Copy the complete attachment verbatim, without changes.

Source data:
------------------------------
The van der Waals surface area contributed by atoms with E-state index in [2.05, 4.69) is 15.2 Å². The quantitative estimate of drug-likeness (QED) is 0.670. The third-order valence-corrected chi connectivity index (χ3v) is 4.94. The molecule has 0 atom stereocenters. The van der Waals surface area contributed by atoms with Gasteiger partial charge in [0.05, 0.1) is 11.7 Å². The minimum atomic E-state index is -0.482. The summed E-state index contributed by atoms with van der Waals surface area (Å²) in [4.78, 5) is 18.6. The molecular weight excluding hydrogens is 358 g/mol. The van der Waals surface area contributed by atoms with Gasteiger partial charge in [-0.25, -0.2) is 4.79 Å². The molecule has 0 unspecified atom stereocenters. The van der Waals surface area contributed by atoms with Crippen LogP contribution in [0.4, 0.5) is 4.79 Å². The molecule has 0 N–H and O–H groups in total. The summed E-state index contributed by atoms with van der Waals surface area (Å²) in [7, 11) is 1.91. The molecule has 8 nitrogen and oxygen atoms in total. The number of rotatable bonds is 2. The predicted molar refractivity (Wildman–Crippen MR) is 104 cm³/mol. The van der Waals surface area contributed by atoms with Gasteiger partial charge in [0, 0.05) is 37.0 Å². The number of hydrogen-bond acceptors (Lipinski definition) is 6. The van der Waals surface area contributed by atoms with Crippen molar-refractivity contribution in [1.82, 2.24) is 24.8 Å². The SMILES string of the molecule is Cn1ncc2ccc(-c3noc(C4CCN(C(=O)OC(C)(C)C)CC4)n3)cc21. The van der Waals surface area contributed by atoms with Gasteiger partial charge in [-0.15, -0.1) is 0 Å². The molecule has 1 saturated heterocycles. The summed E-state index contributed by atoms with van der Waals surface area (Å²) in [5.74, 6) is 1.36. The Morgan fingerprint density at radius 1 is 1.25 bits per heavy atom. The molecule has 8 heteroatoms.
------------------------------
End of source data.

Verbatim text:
The van der Waals surface area contributed by atoms with E-state index in [2.05, 4.69) is 15.2 Å². The quantitative estimate of drug-likeness (QED) is 0.670. The third-order valence-corrected chi connectivity index (χ3v) is 4.94. The molecule has 0 atom stereocenters. The van der Waals surface area contributed by atoms with Gasteiger partial charge in [0.05, 0.1) is 11.7 Å². The minimum atomic E-state index is -0.482. The summed E-state index contributed by atoms with van der Waals surface area (Å²) in [4.78, 5) is 18.6. The molecular weight excluding hydrogens is 358 g/mol. The van der Waals surface area contributed by atoms with Gasteiger partial charge in [-0.25, -0.2) is 4.79 Å². The molecule has 0 unspecified atom stereocenters. The van der Waals surface area contributed by atoms with Crippen LogP contribution in [0.4, 0.5) is 4.79 Å². The molecule has 0 N–H and O–H groups in total. The summed E-state index contributed by atoms with van der Waals surface area (Å²) in [7, 11) is 1.91. The molecule has 8 nitrogen and oxygen atoms in total. The number of rotatable bonds is 2. The predicted molar refractivity (Wildman–Crippen MR) is 104 cm³/mol. The van der Waals surface area contributed by atoms with Gasteiger partial charge in [0, 0.05) is 37.0 Å². The number of hydrogen-bond acceptors (Lipinski definition) is 6. The van der Waals surface area contributed by atoms with Crippen molar-refractivity contribution in [1.82, 2.24) is 24.8 Å². The SMILES string of the molecule is Cn1ncc2ccc(-c3noc(C4CCN(C(=O)OC(C)(C)C)CC4)n3)cc21. The van der Waals surface area contributed by atoms with Gasteiger partial charge in [-0.15, -0.1) is 0 Å². The molecule has 1 saturated heterocycles. The summed E-state index contributed by atoms with van der Waals surface area (Å²) in [5.74, 6) is 1.36. The Morgan fingerprint density at radius 1 is 1.25 bits per heavy atom. The molecule has 8 heteroatoms.